PN on Twilight Towers Clarifies and Relaxes
On December 14, 2017, the FCC released a Public Notice (PN) requesting comments on its proposal to exempt from routine historic preservation review under Section 106 of the National Historic Preservation Act, towers that began construction between March 16, 2001 and March 7, 2005 (Twilight Towers). It would not take any enforcement action based on the “good faith deployment” of a Twilight Tower even if it failed to consider historic preservation issues.
In coming weeks, EWA will contact members in order to ascertain the importance of this PN to the industry. Comments on this proposal will be due 30 days after publication in the Federal Register and Reply Comments 45 days after publication. (FCC 17-165; WT 17-79)
LMCC Stands Firm on 800 MHz EB/GB Petition
During its December meeting, the LMCC voted not to withdraw its Petition regarding incumbent access to 800 MHz spectrum in the Expansion Band and Guard Band, in response to a recommendation that it do so. The proposal is still awaiting FCC action; however, the membership did agree to seek further information from the FCC regarding the status of this matter. EWA and other LMCC members are in favor of providing incumbent 800 MHz licensees initial priority access, while WIA continues to oppose early access for incumbents. (WP 16-261).
Category: EWA On Your Side
ASRI and TMA to Investigate UHF Central Station Proposed Rule Change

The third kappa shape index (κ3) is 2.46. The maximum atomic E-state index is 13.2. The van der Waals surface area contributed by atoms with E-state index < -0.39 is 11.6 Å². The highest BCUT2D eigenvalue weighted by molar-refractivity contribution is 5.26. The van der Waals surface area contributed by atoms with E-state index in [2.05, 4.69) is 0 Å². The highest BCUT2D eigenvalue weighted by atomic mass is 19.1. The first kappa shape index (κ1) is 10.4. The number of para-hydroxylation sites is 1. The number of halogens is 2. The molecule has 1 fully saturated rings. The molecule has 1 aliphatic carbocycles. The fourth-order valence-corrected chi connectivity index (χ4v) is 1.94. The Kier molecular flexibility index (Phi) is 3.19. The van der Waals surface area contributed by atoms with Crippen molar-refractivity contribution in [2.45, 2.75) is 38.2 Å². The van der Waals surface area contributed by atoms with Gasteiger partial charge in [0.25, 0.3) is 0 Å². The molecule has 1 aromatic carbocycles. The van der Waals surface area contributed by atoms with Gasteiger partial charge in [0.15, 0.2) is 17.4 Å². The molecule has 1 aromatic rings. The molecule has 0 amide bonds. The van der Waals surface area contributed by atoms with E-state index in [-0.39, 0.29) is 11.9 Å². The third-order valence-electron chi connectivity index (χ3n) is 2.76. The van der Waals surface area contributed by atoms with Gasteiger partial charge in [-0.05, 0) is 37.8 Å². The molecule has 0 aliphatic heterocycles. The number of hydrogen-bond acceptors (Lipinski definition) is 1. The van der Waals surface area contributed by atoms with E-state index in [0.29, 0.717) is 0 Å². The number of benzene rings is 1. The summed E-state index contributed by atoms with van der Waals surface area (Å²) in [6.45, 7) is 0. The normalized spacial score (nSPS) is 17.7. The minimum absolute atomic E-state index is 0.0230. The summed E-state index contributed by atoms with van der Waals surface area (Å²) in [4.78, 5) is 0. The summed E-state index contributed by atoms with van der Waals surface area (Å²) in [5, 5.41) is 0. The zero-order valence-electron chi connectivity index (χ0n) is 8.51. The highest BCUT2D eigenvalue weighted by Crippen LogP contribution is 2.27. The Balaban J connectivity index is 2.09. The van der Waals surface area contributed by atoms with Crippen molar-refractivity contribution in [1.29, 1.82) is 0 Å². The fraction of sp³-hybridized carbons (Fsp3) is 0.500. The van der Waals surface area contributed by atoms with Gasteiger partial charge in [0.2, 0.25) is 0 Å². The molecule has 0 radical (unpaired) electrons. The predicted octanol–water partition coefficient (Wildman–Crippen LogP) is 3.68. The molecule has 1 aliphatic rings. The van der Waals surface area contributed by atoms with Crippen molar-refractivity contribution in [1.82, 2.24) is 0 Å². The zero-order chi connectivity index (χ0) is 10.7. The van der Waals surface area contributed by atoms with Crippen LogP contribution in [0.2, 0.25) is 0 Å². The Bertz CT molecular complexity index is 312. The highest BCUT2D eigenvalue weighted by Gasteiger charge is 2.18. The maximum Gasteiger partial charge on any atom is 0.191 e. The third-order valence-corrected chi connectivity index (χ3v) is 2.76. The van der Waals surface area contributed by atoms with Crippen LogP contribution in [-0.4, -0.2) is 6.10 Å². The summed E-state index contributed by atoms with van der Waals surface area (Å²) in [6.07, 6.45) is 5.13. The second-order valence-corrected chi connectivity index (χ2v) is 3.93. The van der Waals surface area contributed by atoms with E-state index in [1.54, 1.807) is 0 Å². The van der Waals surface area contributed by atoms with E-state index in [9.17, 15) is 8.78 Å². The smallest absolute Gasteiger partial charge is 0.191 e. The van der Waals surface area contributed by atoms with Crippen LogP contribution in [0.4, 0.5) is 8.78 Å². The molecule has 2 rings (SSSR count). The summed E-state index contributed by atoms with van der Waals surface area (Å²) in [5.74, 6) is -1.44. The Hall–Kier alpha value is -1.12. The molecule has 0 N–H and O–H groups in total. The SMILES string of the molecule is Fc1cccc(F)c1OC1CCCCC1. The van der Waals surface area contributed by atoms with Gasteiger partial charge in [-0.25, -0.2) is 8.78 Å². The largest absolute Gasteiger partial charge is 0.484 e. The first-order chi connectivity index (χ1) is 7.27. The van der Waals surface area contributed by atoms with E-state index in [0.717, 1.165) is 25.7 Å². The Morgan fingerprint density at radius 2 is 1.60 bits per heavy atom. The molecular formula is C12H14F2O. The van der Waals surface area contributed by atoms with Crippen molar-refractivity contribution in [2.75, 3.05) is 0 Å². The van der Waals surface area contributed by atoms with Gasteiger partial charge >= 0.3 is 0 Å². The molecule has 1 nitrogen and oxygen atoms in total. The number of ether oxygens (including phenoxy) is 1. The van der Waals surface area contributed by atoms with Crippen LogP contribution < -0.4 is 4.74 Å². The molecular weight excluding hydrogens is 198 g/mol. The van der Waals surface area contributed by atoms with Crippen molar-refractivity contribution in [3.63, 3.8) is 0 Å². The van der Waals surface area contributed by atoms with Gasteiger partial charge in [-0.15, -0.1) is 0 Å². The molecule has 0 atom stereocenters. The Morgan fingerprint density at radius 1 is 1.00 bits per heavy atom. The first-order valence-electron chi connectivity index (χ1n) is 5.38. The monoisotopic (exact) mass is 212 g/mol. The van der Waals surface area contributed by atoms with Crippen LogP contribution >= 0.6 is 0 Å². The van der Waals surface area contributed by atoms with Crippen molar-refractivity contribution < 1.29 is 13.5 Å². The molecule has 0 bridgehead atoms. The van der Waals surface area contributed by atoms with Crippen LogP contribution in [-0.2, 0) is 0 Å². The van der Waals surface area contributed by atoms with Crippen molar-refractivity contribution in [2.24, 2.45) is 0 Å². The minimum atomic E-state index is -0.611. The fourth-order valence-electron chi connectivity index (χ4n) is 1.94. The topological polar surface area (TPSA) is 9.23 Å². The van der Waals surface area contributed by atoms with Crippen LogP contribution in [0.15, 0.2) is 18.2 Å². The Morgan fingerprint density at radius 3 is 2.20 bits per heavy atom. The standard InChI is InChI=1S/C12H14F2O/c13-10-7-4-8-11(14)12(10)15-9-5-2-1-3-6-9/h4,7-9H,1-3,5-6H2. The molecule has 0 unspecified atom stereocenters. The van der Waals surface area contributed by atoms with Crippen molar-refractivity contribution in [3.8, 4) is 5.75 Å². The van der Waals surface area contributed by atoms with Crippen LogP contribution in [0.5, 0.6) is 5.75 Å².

During the LMCC meeting, Aviation Spectrum Resources, Inc. (ASRI) raised concerns about the potential impact of The Monitoring Association’s proposed rule changes to allow increased access to certain central station channels by non-central station entities. ASRI members use adjacent spectrum that may be affected. The organizations have agreed to investigate and resolve any potential adjacent channel issues. (WP Docket 16-261)Category: EWA On Your Side
6 GHz Microwave
Organizations such as NPSTC, the American Association of Railroads, the Utilities Technology Council, and the Fixed Wireless Coalition; state and local government users; and companies such as AT&T and US Cellular have urged the FCC not to include the 6 GHz band as spectrum available for unlicensed wireless broadband use, including shared federal and non-federal use. The FCC included this spectrum in a Notice of Inquiry (NOI) examining frequencies between 3.7 GHz and 24 GHz (“Mid-Band”) for possible unlicensed broadband use, despite the fact of approximately 27,000 6 GHz microwave licenses. EWA will monitor this proceeding when and if a NPRM is released. (GN 17-183)Category: EWA On Your Side
LMCC Concerned About ITU Activity
At its December 2017 meeting, LMCC members discussed at length concerns about FCC/US support for the World Radiocommunication Conference Advisory Committee (WRC-19) recommendation regarding Resolution No. 766, which proposes to allow various space agencies to use the 460-470 MHz band on a co-primary basis for weather satellite communications. The LMCC will monitor this issue and, as necessary, oppose any action advancing this proposal. This effort will include pressing for representatives of land mobile users to be involved in the testing called for by the Resolution to ensure that terrestrial operations will be protected before an upgrade from secondary to primary status is approved. (IB 16-185)Category: EWA On Your Side
CGB Terminates Old Proceedings